Pound reverses losses ahead of UK inflation data

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15 January 2020

thomasdodds

Sterling climbed back above the 1.30 level against the US dollar on Tuesday afternoon, reversing much of its sell-off induced by heightened bets in favour of an imminent Bank of England interest rate cut.

T
he pound was hammered at the beginning of the week after three members on the bank’s rate-setting committee suggested that lower rates may be needed as soon as this month. One of the two members on the bank’s MPC that already voted in favour of more stimulus at the end of 2019, Michael Saunders, this morning also reiterated his view that rates needed to be lowered in the UK. Saunders stated ‘with limited monetary policy space, risk management considerations favour a relatively prompt and aggressive response to downside risks at present’. He noted both ‘sluggish’ economic growth and ‘subdued’ inflation as his rationale for lower rates.

This morning’s UK inflation data will now be key. The headline number continued to undershoot the Bank of England’s 2% target in November, coming in at just 1.5%. Investors are expecting an unchanged reading for December, although another downside surprise here would heap a great deal of pressure on the BoE to at the very least consider the possibility of lower rates at the end of the month.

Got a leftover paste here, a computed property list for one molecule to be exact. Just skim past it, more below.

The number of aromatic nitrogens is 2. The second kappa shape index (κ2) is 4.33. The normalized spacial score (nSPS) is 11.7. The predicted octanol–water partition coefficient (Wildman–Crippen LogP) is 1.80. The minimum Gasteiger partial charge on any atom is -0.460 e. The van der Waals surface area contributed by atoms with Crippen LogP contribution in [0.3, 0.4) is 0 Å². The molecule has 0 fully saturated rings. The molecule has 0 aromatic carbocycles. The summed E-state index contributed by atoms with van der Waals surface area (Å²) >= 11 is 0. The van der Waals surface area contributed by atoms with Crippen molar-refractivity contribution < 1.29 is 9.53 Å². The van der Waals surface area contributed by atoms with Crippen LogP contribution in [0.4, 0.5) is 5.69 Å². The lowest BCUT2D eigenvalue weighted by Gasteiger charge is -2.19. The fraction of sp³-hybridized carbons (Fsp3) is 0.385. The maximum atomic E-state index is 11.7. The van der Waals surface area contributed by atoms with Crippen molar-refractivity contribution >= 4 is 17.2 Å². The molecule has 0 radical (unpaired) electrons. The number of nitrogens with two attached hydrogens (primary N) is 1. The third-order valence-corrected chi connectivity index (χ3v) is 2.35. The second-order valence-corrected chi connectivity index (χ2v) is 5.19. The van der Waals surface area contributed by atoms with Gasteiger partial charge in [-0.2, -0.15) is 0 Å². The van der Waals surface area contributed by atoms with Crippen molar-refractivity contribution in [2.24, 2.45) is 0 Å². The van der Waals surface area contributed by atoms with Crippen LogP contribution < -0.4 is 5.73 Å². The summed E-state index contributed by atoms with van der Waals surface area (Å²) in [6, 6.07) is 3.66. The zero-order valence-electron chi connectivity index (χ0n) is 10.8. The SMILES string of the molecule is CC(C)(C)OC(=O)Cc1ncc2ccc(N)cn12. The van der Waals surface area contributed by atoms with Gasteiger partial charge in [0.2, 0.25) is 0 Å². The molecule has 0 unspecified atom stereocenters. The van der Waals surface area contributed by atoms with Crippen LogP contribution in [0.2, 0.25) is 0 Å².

US and China set to sign ‘phase 1’ trade deal

EUR/USD ended London trading yesterday roughly where it started, despite briefly making a move towards the 1.11 mark.

With not too much in the way of major political or economic developments for investors to digest on Tuesday, currency traders were focusing fully on this afternoon’s signing of the US-China phase one trade deal. The signing is expected to take place in Washington at around 16:30 UK time this afternoon (17:30 CET). While tariffs on many billions of dollars of goods will remain in place, the signing of the deal is an encouraging step in the right direction to a full-blown trade agreement. While we certainly don’t expect a reaction in the currency markets to this afternoon’s news, given it is already priced in, investors will breathe a sigh of relief that at least some of the short-term trade risk is alleviated.

As mentioned, there wasn’t too much market moving data out yesterday, with the US inflation numbers for December coming in right in line with expectations. The headline number picked up as predicted to 2.3% year-on-year, now comfortably above the Fed’s 2% inflation target. This significantly lessens the need for additional rate cuts in the US this year, in our view.

Next up will be this morning’s industrial production numbers out of the Eurozone. We will be looking for signs that the improvement witnessed recently in the bloc’s sentiment numbers is also being reflected in hard data.